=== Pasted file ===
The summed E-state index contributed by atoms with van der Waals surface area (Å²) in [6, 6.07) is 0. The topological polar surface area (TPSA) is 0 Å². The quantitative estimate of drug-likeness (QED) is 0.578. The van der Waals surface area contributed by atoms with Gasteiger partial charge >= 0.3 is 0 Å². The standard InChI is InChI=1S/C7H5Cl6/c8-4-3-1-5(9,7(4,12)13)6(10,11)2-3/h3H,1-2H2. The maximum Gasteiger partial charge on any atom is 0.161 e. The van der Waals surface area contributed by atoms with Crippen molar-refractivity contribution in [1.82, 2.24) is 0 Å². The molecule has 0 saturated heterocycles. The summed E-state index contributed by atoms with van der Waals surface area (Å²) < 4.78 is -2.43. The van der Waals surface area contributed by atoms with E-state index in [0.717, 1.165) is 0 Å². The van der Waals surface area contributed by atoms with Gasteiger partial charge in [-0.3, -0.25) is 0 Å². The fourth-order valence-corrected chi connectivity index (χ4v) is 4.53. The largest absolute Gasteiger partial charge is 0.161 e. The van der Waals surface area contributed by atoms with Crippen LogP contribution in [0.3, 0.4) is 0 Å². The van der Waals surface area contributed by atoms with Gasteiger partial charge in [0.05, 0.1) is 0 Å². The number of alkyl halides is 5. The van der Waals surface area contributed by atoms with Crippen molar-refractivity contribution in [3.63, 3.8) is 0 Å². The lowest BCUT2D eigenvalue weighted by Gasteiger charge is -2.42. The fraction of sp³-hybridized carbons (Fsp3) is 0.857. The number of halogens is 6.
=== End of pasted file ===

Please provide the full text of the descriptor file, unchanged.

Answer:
The summed E-state index contributed by atoms with van der Waals surface area (Å²) in [6, 6.07) is 0. The topological polar surface area (TPSA) is 0 Å². The quantitative estimate of drug-likeness (QED) is 0.578. The van der Waals surface area contributed by atoms with Gasteiger partial charge >= 0.3 is 0 Å². The standard InChI is InChI=1S/C7H5Cl6/c8-4-3-1-5(9,7(4,12)13)6(10,11)2-3/h3H,1-2H2. The maximum Gasteiger partial charge on any atom is 0.161 e. The van der Waals surface area contributed by atoms with Crippen molar-refractivity contribution in [1.82, 2.24) is 0 Å². The molecule has 0 saturated heterocycles. The summed E-state index contributed by atoms with van der Waals surface area (Å²) < 4.78 is -2.43. The van der Waals surface area contributed by atoms with E-state index in [0.717, 1.165) is 0 Å². The van der Waals surface area contributed by atoms with Gasteiger partial charge in [-0.3, -0.25) is 0 Å². The fourth-order valence-corrected chi connectivity index (χ4v) is 4.53. The largest absolute Gasteiger partial charge is 0.161 e. The van der Waals surface area contributed by atoms with Crippen LogP contribution in [0.3, 0.4) is 0 Å². The van der Waals surface area contributed by atoms with Gasteiger partial charge in [0.05, 0.1) is 0 Å². The number of alkyl halides is 5. The van der Waals surface area contributed by atoms with Crippen molar-refractivity contribution in [3.63, 3.8) is 0 Å². The lowest BCUT2D eigenvalue weighted by Gasteiger charge is -2.42. The fraction of sp³-hybridized carbons (Fsp3) is 0.857. The number of halogens is 6.